23 July 2015
The kids have broken up from school and that means only one thing: ‘Mum, I’m BORED’.
So here’s a non-definitive list of a five places to go and things to do without leaving Swindon – for kids of all ages – and without spending much money. In straitened times such as we have right now stuff to do for free or very little is what we need.
I’ve called it ‘summer stuff’ but it’s equally applicable to any time of year. Because I’ve been thinking of things that require little or nor money I haven’t included such things as The Oasis, The Link Centre, STEAM and so on – as great as they are.
There are of course many more – these are just the first few that came into my head!
So – in no particular order:
Minis on building – Mike Pringle photo
1) Swindon has a great deal of public art dotted around the town. Much of it is in places that make great walks or cycling and is in proximity to playparks. Here’s a round up of posts about public art in Swindon: https://swindonian.me/category/public-art-sculpture/ so why not go and check them all out? Or -and this is my particular favourite – follow the West Swindon sculpture trail:
‘If one thinks of Swindon at all, most likely to come to mind are the Designer Outlet village, the STEAM museum and, perhaps, Lydiard House and Park. Somewhat surprisingly though this sometimes un-prepossessing town possesses a rich cultural landscape liberally scattered with public art – in particular in the West Swindon development. This extensive and surprisingly green suburban area links the town with the M4 and comprises several distinct ‘villages’, several of which feature a ‘village centre’. Intriguingly punctuating this conurbation is a fascinatingly diverse collection of sculptures that comprise the West Swindon Sculpture trail. Installed between 1982 and 1992 these sculptures are unexplained and mostly unnoticed by the locals. They are also rather neglected but no less interesting for that encompassing as they do a gamut of subject matter ranging from realism to abstract with a film star and a nursery rhyme in the mix ….’ Read more here.
mini train at coate
2) Get some train action and park life all in one hit. The Coate Water miniature railway is 50 years old this year and goes from strength to strength. Work is underway to extend the line so that it stops at the Richard Jefferies museum. Read more about the railway here: https://swindonian.me/2015/07/22/coate-water-miniature-railway/ It’s only £1.20 for a ride and the park makes great walking and cycling plus there’s a play ares for little ones. From now – August 2016 – this train goes to the Richard Jefferies museum. You can get off there, have a walk round the garden and the museum and get back on again.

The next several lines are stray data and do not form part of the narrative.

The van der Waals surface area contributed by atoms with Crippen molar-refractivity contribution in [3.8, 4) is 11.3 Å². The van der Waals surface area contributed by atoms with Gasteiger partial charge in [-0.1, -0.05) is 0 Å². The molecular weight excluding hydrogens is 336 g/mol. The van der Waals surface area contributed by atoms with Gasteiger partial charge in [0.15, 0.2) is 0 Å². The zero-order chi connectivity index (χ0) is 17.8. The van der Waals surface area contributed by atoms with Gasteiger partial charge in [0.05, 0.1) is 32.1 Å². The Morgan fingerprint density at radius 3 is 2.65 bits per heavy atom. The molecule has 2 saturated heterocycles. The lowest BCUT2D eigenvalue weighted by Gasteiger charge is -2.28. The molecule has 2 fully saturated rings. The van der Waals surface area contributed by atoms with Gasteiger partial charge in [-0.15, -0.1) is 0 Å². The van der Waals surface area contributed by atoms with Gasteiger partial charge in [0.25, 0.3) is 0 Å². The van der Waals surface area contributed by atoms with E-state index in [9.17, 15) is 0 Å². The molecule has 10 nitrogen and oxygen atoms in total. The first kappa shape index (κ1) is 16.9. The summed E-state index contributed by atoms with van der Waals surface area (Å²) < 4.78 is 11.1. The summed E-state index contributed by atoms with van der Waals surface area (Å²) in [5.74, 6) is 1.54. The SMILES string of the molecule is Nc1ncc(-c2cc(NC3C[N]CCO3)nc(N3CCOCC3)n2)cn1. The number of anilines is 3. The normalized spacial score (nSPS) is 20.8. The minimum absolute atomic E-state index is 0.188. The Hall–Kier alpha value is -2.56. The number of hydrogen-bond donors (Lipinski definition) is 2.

3) The Richard Jefferies museum: Not just for literature lovers. The Richard Jefferies museum has an absolutely gorgeous garden and they serve cream teas on summer weekends. So why not combine a visit to Coate Water with an hour or two at the Richard Jefferies museum and enjoy a cream tea? There’s all sorts of information about the museum here: https://swindonian.me/2014/05/23/the-richard-jefferies-museum-needs-you/ Entrance to the museum and garden is free. The cream teas aren’t – but they are very reasonable.
4) The Richard Jefferies Old Town walk: Follow some of the haunts of this famous son of Swindon by following this walk around Old Town which takes in places he was associated with.
Combine it with a visit to the Museum and Art gallery and a walk around any of the parks in the Old Town area: Town Gardens, Queens Park and The Lawn.
See this nice post from Swindon in the Past Lane about Queen’s Park: http://swindonhistory.blogspot.co.uk/2012/10/queens-park.html
There’s plenty of refreshment opportunities in Old Town too. Read about some of Swindon’s coffee shops and cafes here: https://swindonian.me/category/eating-drinking-coffee-etc/
I recently blogged about this walk so you can find more information here:
5) Ride the Hooter Express: – and get some retail therapy too at the Outlet Centre too. The new play area there is absolutely terrific. Being a fan of a miniature train I LOVE the hooter express. Read more about that here: https://swindonian.me/2015/01/31/all-aboard-for-the-hooter-express/ A ride on this costs £2. It goes all the way around the Outlet Centre and is brilliant fun. Waving at passers-by and shoppers is compulsory – so be warned! 🙂